The texture of doughs mirrored that of the preferments.
    Also worthy on note is the fact that the 20% poolish seemed drier and had more trouble coming together.  Overall a much stiffer dough.

    Both of these dough balls are sitting on the counter, covered with a bowl after having been kneaded in the stand mixer for a couple of minutes and kneaded by hand for a couple of minutes.

    The 80% poolish is still rising...
  • #4 by FunkedOut on 30 Sep 2021
  • 8 hours in, life got in the way and I made the last dough using the 80% poolish.
    Maybe it had a bit of rise left in it, but it was plenty active.
    80% poolish texture was identical to the 20% poolish.
    The dough came together easily and the felt much more hydrated than the 20% poolish dough; about the same as the sourdough-ish bread, maybe a touch stiffer.

    I plan to leave these on the counter another hour or two before a quick knead for each and putting to sleep in the fridge overnight.
  • #5 by FunkedOut on 30 Sep 2021
  • 10 hours in, they each got a quick knead and balling; into a greased bowl they went into the fridge.

    The sourdough-ish and 20% poolish felt about the the same.
    The 80% poolish felt soft, extensible and wet.

    Tomorrow's another day.
  • #6 by FunkedOut on 01 Oct 2021
  • Pulled them all out of the fridge for a 2 hours warm up and rise before baking.
    The 20% poolish is the most active, looking almost ready to stretch and bake at just 1 hour.
    The 80% poolish was still too flat to stretch and bake, although it was a bit ahead of the sourdough-ish.
  • #7 by FunkedOut on 01 Oct 2021
  • The oven and stone are hot at the 2 hour mark.

    The 20% poolish is far ahead of the others and will bake first.
    The 80% poolish is neck and neck with the sourdough-ish; maybe a hair ahead.  80% poolish will bake second.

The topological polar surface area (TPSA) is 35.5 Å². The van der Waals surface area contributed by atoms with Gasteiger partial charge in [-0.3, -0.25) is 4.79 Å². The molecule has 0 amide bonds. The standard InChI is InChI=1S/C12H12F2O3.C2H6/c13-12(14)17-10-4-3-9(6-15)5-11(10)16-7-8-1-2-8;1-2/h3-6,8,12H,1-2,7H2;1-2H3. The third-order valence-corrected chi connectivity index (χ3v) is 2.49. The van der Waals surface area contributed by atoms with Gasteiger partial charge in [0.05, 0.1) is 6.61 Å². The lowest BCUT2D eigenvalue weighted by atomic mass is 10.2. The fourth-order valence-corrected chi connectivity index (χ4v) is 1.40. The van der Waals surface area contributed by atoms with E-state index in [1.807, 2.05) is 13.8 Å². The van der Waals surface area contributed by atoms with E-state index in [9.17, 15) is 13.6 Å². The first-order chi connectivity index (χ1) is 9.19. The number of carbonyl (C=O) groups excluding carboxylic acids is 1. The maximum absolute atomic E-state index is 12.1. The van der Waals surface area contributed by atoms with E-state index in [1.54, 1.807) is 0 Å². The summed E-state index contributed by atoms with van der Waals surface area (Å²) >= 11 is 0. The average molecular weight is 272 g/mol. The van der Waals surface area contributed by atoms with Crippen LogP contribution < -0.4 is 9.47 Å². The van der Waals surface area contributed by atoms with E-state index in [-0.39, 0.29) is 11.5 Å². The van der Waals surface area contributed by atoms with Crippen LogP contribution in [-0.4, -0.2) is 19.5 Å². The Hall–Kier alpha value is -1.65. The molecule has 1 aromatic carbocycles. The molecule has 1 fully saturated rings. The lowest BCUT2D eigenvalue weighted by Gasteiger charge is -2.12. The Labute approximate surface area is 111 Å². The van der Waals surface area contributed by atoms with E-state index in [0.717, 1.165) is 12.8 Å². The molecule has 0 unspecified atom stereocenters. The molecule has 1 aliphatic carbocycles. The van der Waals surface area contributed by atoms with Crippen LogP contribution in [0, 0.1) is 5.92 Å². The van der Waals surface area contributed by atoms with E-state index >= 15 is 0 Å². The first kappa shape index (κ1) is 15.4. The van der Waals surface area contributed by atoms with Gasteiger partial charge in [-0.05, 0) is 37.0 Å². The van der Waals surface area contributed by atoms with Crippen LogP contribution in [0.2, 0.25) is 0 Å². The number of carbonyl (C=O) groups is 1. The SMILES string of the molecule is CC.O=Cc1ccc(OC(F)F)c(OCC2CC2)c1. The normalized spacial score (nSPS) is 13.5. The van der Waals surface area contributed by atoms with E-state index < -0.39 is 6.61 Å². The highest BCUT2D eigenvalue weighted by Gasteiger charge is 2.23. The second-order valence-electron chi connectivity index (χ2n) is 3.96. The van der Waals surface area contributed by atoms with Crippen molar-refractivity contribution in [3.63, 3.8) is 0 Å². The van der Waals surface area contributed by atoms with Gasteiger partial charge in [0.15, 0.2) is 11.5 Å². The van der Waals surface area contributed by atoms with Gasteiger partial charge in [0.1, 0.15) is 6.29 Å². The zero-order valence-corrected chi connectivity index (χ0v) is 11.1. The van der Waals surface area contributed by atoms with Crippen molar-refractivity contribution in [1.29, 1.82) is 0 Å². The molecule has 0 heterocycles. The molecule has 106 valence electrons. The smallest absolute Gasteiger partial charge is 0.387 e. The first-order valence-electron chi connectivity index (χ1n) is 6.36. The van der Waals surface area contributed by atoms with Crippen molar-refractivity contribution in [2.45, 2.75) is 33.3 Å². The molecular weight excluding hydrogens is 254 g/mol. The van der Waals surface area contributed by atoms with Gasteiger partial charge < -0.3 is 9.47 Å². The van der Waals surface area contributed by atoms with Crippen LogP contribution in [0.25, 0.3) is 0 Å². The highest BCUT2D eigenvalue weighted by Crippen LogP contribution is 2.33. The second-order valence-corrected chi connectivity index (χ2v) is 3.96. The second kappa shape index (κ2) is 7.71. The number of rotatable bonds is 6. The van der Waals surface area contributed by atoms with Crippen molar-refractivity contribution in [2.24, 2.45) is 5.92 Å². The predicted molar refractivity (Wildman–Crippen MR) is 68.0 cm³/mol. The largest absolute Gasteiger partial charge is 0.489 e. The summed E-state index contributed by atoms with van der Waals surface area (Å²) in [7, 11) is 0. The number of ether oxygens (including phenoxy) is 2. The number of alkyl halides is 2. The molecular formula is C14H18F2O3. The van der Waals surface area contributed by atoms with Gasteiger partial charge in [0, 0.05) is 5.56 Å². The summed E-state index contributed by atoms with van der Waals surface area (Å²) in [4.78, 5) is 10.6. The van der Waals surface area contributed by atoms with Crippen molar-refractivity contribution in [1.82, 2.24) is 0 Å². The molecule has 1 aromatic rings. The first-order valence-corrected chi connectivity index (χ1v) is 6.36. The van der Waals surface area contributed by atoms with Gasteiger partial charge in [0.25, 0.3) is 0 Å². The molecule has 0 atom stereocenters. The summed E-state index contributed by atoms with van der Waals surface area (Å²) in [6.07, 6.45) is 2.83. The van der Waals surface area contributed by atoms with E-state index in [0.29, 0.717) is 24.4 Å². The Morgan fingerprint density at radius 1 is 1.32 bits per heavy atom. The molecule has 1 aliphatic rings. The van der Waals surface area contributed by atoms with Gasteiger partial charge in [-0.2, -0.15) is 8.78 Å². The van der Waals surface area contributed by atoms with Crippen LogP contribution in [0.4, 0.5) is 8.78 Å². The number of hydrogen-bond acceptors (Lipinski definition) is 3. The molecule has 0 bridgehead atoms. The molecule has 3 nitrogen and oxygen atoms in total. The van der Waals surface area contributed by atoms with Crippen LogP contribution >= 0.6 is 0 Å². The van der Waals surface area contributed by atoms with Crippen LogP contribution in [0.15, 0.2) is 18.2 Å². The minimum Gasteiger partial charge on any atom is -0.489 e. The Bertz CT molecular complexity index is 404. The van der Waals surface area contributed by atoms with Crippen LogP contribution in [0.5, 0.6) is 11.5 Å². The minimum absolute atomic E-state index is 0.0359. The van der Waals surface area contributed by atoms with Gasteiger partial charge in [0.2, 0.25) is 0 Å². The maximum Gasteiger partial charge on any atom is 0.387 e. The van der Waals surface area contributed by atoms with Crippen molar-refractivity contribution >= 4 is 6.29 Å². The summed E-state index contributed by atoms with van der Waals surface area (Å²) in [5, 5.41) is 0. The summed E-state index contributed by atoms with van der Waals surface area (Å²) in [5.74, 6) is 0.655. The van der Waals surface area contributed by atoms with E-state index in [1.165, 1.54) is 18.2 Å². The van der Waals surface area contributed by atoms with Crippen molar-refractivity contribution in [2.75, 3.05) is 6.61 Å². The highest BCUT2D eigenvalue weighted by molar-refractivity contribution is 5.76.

Pics inbound...
  • #8 by FunkedOut on 01 Oct 2021
  • #9 by FunkedOut on 01 Oct 2021
  • #10 by FunkedOut on 01 Oct 2021
  • #11 by FunkedOut on 01 Oct 2021
  • The 20% poolish was really crispy, had lots of crunch and light airy texture on the crust.
    A really good pizza for my tastes.

    The 80% poolish was a dud.  It was soft and limp, and was rather chewy.  This may be my fault for not letting the poolish ferment out fully before building the dough.  At the end of the day, all 3 doughs had the same total rise time, save the few minutes of baking each pie.

    The sourdough-ish was again, really crispy with lots of crunch and light airy texture.
    It was essentially a clone of the 20% poolish, with just a hint of sourdough taste under the toppings that becomes the main attraction at the cornicione.
    It is really hard to ignore once you taste it.  The other two pizzas almost seem flavorless in comparison.

    I think I'm going to stick to the sourdough-ish culture I have.
    I'd recommend it to anyone interested in sourdough.
    Simple make a 300g poolish that you keep in the fridge and continue to feed weekly.
    During the first couple of weeks, I fed it daily and left it uncovered in the kitchen to collect airborne critters.
    I'd say the contamination is inevitable either way, given a long enough time span.
    This culture too, will stabilize over time just as a 100% wild culture will.
  • #12 by halfprice on 01 Oct 2021
  • All of those look good
    Interesting read. Thanks for posting all your steps

    Jerry
  • #13 by JoeK on 10 Oct 2021
  • That all looks good.  My go to recipe is 65% final hydration using 20% sourdough starter.  I like the taste and the way the dough performs.  I RT for an hour and then in the fridge for at least 48hr.  Ive had the dough perform extremely well out to 8 days.
  • #14 by Gluten4punishment on 24 Oct 2021
  • That all looks good.  My go to recipe is 65% final hydration using 20% sourdough starter.  I like the taste and the way the dough performs.  I RT for an hour and then in the fridge for at least 48hr.  Ive had the dough perform extremely well out to 8 days.

    Is one hour RT enough to get it going? Have you had success freezing this dough after your cold ferment?